You don’t look like a fan.

Fan encounter with Neil GaimanLast night I took my daughter-in-law to a Sydney Writer’s Festival event featuring Amanda Palmer, Neil Gaiman and Tara Moss. As we waited in line for the theatre to open the young lady in front of us looked at me, and said

‘You don’t look like an Amanda Palmer fan.’

Well, what the Hell does a fan look like at these events?

Am I too old, too straight, too conservative to be a fan? Fucked if I know, I certainly had more life experience than most of the crowd, and arrived casually well dressed but so what? I grew up in the Seventies, and Punk played an important part in my development through the idea we do not have to conform to every social norm or expectation to be a part of society.

Alright I never quite bought into the anarchist level of Punk, and joining the military at 17 meant I accepted a certain level of conformity in my life. But I didn’t need a uniform to be a Punk, it is an attitude, one I applied liberally within the military to champion ideas outside the mainstream.

In standard psychological testing I have an unusually high score in the fantasy areas. Whilst the other results are consistent with typical outcomes for military leaders, fantasy is usually quite low amongst my colleagues.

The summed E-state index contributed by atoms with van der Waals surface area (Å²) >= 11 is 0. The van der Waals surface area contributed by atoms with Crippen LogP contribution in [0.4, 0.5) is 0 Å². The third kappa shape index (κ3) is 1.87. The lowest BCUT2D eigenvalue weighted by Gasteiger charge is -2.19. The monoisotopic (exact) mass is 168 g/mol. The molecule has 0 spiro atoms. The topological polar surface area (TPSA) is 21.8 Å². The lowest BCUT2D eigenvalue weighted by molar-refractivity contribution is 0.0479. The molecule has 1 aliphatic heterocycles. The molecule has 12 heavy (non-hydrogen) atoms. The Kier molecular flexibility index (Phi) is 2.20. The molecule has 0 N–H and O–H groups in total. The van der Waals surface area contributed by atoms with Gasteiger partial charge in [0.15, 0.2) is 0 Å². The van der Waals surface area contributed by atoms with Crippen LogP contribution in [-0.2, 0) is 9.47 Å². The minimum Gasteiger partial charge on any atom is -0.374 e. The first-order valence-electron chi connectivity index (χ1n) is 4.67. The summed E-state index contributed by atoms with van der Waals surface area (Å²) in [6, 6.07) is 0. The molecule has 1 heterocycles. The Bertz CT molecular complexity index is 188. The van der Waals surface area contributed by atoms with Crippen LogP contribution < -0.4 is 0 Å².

I discussed this outcome with the psychologist, and I told him about my love of art, science fiction and my generally geeky/punk outlook on life. He did not see it as a negative, just one of those outliers that occasionally pop up in standardised testing.

Personally I take great pride in my ability to see things differently to my peers, friends and family even if I ultimately choose to support a conservative position. My Punk attitude means I focus on outcomes rather than how I look during development of an idea or working to complete a project.

Western society, maybe society in general, is quick to corral people into groups; conservatives, liberals, punks, bums, heroes and a thousand other labels. I rarely find any of them adequately describe an individual let alone any group of people.

I have an increasingly diverse group of sometimes conflicting and competing ideals, concepts and values. My dress and grooming habits evolve but rarely do they reflect my level of love or dedication to a movement, artist or idea. I’m just a bloke who likes a varied and eclectic range of things, and this makes me happy. It’s just me, and I don’t need a uniform to be me.